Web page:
What Luxury Home Buyers Look for Today
What Luxury Home Buyers Look for Today by Steve Cook
If you had $1 million or more to spend on your dream house, what amenities would you choose? An Olympic-sized pool? Four garages for your selection of sports cars? Tennis courts? A classy wine cellar to stock with your favorite vintages? A separate guest house for family and friends?
If any of those topped your list you’re in good company. Those are the kind of amenities that younger wealthy buyers are willing to pay for, according to a new survey by the Luxury Institute for Coldwell Banker Previews International. Luxury home buyers are getting younger—single or with young children– and they are looking for age-appropriate amenities. As a result, these younger, wealthy consumers spent more than $2.11 million on their most recent purchase of residential property, more than twice the average amount spent by older and similarly wealthy luxury buyers, which was $1.07 million.
However, most wealthy buyers—young and old alike—put first priority on infrastructure quality, especially open floor plans and a fully automated and wired home environment. When it came to the big ticket toys and
However, pools ranked next, popular with 28 percent of wealthy buyers, who may know that it’s usually less expensive to buy a house with pool already built than to build one from scratch. But pools were less important with 19 percent, a sign that for one out five wealthy buyers a pool is a negative. Outdoor kitchens ranked surprisingly high with wealthy buyers, 23 percent would like one outside their next mansion. Home gyms and home theaters ranked next, with 20 and 19 percent of buyers.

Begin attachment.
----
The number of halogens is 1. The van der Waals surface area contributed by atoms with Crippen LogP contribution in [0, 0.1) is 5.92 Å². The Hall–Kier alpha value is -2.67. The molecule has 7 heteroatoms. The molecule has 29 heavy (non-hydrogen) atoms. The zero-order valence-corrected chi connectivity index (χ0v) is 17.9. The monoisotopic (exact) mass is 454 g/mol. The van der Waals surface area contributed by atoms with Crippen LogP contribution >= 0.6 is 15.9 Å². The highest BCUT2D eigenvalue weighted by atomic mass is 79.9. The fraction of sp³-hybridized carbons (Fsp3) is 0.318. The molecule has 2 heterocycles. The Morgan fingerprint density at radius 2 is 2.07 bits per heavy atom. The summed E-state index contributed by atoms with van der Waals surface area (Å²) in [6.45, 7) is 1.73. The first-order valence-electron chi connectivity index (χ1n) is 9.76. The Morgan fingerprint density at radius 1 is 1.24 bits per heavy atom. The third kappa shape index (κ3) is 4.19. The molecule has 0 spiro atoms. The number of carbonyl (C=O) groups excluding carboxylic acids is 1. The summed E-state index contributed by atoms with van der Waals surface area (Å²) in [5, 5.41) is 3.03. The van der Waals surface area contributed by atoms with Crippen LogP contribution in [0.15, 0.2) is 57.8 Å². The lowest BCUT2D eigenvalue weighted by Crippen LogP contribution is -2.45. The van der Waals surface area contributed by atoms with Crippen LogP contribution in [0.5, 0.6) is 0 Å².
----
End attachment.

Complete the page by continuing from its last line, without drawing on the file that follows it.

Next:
Environmental consciousness has not a priority among America’s wealthiest buyers, who can more easily afford the extra costs of green construction. Only 18 percent of wealthy buyers think it’s important that their next home be green and LEED certified. Nearly as many, 12 percent, consider a LEED-certified home to be a negative.
Wine cellars and wine rooms also have limited appeal. More buyers are turned off (19 percent) than turned on (16 percent) by the prospect of a haven for their vintages. Special guest houses also rank negatively with most wealthy buyers (16 percent to 12 percent). Perhaps they’d rather not encourage extended stays by family or friends. Extra garage space, catering kitchen and safe rooms were even less popular, but all ranked higher than tennis courts and staff quarters; only 12 percent of survey participants play tennis.
While wealthy buyers have lists of toys and creature comforts for their next home, they also view it as a solid business decision. On average, wealthy consumers who are in the market for a residential property expect a value appreciation of 14 percent on their new home in the next five years.
Wealthy young buyers are making inroads in the luxury real estate market, and they are willing to pay more to do so. The survey found that 43 percent of younger wealthy consumers are considering the purchase of residential property in the next 12 months, compared to 21 percent of those aged 55 and older. On average, these younger wealthy consumers spent more than $2.11 million on their most recent purchase of residential property, more than twice the average amount spent by older and similarly wealthy luxury buyers, which was $1.07 million.
While location is still the most important deciding factor in a home purchase, one in five affluent consumers and 24 percent of ultra-affluent consumers say that they are not limited by geography and have the freedom to purchase a property that truly fits their lifestyle.
“It seems that more affluent consumers are basing their home purchase decisions on how they want live as opposed to where their workplace is located. It shows that buyers at the top echelons of the market are more mobile than ever before,” says Betty Graham, Coldwell Banker Previews International NRT. “This shift toward younger luxury buyers is driving a similar change in desired home amenities. Whether these younger buyers have young families or are single without children, they are looking for homes that fit their active and unique lifestyle.”